J Line buses run 24 hours a day between El Monte Station, Downtown Los Angeles, and the Harbor Gateway Transit Center as route 910, with some trips continuing on to San Pedro between 6am and 8 pm and signed as Route 950. On weekdays, buses operate every four to ten minutes during peak hours, with longer headways of 15 minutes during the daytime, 20 minutes during evenings, 40 minutes during nights and every hour overnight. On weekends, buses arrive every 20 minutes most of the day, with longer headways of 40 minutes during nights and every hour overnight.[10]

Connections

In addition to the rail and busway services, 7th Street/Metro Center station is a major hub for municipal bus lines. As of December 19, 2021, the following connections are available:[11]

Note: * indicates commuter service that operates only during weekday rush hours.

Future service

Main article: Regional Connector

When the Regional Connector is complete and opens for service in 2022, this station will no longer be the terminus for the A and E Lines. Instead, the rail lines will continue northeast to the rebuilt Little Tokyo/Arts District station on the current L Line. In addition, a complete restructuring of service will commence as follows:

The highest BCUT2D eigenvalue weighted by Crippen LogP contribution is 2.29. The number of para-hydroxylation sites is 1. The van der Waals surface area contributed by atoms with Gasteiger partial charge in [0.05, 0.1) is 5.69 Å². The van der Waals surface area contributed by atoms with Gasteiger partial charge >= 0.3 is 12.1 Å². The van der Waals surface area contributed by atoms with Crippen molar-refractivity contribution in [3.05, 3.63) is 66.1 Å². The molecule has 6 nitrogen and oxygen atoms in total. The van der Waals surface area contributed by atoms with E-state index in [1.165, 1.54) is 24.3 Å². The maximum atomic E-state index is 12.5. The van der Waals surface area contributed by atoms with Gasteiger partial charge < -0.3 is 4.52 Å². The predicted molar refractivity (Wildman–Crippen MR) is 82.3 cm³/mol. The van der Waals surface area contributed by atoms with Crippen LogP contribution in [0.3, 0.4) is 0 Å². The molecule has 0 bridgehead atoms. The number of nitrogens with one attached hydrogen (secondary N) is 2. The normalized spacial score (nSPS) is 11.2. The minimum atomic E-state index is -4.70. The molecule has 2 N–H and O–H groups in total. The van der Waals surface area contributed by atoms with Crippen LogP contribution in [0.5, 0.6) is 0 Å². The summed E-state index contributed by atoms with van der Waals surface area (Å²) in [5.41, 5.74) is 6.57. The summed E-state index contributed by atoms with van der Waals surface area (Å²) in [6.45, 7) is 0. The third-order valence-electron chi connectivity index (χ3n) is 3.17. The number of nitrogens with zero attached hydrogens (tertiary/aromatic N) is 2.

References

  1. ^ "Station Map". Metro Bike Share. Retrieved November 13, 2021.
  2. ^ "7th St/Metro Center Connections" (PDF). Metro. Archived from the original (PDF) on 2012-02-25. Retrieved 2021-11-18.
  3. ^ Jager, Rick (August 2, 2001). "MTA Unveils Plaque Honoring Late Congressman Julian Dixon" (PDF). MyMetro (employee news digest). Archived (PDF) from the original on 2012-08-06 – via Dorothy Peyton Gray Transportation Library and Archive.
  4. ^ "25 Years Ago Today: Los Angeles' Red Line Subway Breaks Ground". Dorothy Peyton Gray Transportation Library and Archive. September 29, 2011. Retrieved November 14, 2021.
  5. ^ Taylor, Ronald B. (1991-01-17). "Blue Line's Ridership, Safety Praised After Initial 6 Months : Transit: Officials say 18,000 commuters daily use the trains, three times the number expected. Crime is low; accidents with cars and pedestrians are main problem". Los Angeles Times. Retrieved 2021-11-18.
  6. ^ Katches, Mark (January 31, 1993). "Red Line Rolls to Raves – It's Smooth Railing As L.A. Subway Opens". Los Angeles Daily News.
  7. ^ "Project: Exposition Light Rail Transit Project – Phase 1" (PDF). Los Angeles County Metropolitan Transportation Authority. July 15, 2010. Archived from the original (PDF) on 2011-06-29. Retrieved 2010-09-07.
  8. ^ "Metro A Line schedule". Los Angeles County Metropolitan Transportation Authority. September 12, 2021. Retrieved January 8, 2022.
  9. ^ "Metro B Line/D Line schedule". Los Angeles County Metropolitan Transportation Authority. September 12, 2021. Retrieved November 13, 2021.
  10. ^ "Metro J Line schedule". Los Angeles County Metropolitan Transportation Authority. September 12, 2021. Retrieved November 13, 2021.
  11. ^ "A Line Timetable – Connections section" (PDF). Los Angeles County Metropolitan Transportation Authority. December 19, 2021. p. 2.